There is an element of hypocrisy in Zambian politics – Kabimba

By Staff Reporter

WYNTER Kabimba says while there is nothing wrong with having foreign investors in Zambia, there is no evidence across the world that such a phenomenon can sustain an economy.

Meanwhile, Kabimba, who is Rainbow Party general secretary, has observed that there is an element of hypocrisy in Zambian politics.

Kabimba made the remarks when he featured on Muvi TV’s The Assignment programme on Sunday evening.
He explained that when he featured on a programme on 5 FM radio, recently, “somebody phoned in and said ‘why do you come to the radio and attack fellow opposition leaders?’”

“I’m not in marriage with fellow opposition leaders! I have every right to disagree with them. So, if somebody says to the Zambia people ‘I’m going to create employment by bringing in more investors,’ I’ll tell them nonsense. That is not correct,” Kabimba said.

“I can give examples of countries that have more investors than Zambia [but] they are not any more developed than Zambia. Go to Argentina today. There is nothing wrong with having investors but the argument that what is going to sustain your economy is only foreign investors has no evidence across the world.”

He regretted that very few political parties were talking about Zambians’ participation in the economic activity.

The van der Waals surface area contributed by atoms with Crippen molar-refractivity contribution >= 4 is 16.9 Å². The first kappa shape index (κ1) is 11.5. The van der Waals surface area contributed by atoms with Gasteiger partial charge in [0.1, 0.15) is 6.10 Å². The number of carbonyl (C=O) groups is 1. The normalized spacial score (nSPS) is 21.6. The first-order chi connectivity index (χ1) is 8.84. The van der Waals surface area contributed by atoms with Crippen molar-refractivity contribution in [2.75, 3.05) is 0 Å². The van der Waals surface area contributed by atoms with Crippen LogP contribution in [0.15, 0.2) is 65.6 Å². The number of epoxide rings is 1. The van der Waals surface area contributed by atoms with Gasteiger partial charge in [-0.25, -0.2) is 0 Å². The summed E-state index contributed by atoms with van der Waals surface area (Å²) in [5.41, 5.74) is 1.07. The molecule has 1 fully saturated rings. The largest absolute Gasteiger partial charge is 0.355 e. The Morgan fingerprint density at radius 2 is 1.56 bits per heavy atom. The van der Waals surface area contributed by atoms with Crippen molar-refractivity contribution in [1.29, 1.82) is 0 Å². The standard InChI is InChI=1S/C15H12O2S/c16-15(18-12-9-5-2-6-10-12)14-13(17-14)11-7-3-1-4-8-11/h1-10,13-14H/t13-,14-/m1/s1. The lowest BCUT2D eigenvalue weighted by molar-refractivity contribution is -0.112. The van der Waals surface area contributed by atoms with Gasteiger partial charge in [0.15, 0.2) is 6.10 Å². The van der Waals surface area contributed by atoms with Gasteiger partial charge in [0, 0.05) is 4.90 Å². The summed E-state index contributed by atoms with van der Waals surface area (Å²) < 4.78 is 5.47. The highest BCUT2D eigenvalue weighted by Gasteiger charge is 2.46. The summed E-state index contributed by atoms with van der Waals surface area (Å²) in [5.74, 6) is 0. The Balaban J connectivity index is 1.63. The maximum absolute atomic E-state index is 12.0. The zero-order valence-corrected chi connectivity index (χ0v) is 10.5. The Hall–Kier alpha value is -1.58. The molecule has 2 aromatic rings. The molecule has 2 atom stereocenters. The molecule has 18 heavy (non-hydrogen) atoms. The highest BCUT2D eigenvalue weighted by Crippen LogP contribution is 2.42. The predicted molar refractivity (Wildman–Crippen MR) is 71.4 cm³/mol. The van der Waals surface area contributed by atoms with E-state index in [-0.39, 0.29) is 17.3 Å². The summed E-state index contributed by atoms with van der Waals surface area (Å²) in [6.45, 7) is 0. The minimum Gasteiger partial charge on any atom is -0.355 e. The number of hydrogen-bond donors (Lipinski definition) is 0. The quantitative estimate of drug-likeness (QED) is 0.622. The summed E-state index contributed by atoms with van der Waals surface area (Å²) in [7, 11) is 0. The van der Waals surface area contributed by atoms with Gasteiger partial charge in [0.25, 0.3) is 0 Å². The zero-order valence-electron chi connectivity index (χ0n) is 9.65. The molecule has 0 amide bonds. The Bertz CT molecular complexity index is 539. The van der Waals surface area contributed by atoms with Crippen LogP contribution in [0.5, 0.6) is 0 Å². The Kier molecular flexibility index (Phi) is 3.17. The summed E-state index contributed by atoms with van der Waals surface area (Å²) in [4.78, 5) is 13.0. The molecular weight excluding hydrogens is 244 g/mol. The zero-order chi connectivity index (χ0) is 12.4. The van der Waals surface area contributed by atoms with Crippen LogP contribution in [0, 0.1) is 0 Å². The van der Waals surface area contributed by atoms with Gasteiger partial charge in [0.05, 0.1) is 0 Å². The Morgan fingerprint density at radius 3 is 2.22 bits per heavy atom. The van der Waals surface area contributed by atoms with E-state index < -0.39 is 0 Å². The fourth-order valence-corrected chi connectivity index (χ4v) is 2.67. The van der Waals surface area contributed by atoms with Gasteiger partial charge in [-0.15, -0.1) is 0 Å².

“The primary catalyst of your economy must be your citizens. Even PF’s policy on foreign investment is wrong and we as Rainbow Party disagree,” Kabimba noted.

Earlier, Kabimba, a lawyer, said he was happy with the resolutions made at the April 24 to May 16 National Dialogue Forum (NDF).

He, however, was quick to put a caveat that: “none of us who attended the Forum says that is a divine document that is dropped from heaven and we can’t revisit it in future.”

“I don’t believe like that! So, you can’t turn round two years from now and say ‘oh no! But we told you that…’ I’ll tell you that yes. It is simple human experience; let’s try to be a society that is gracious, considerate with one another,” Kabimba noted.

“Let me tell you this from my experience; there are many times when I went to Mr [Michael] Sata when he was President and I reminded him [that] ‘this criticism that you are receiving from outside, and now you are trying to get worked up, that is the same criticism you peddled yourself against Rupiah Banda. Why have you forgotten?’ So, there’s an element of hypocrisy in our politics.”

He added that he knew everybody who was in the politics of Zambia today.

“Sometimes I laugh as we try to exchange diatribes across the political lines. This one is trying to appear to have more integrity than the one. Oh my God! I just laugh,” said Kabimba.

“I hope one day I’ll have an opportunity to write a book and describe the people that have participated in politics in this country. All that I’m saying, in simple words, is let’s try to be a constructive society.”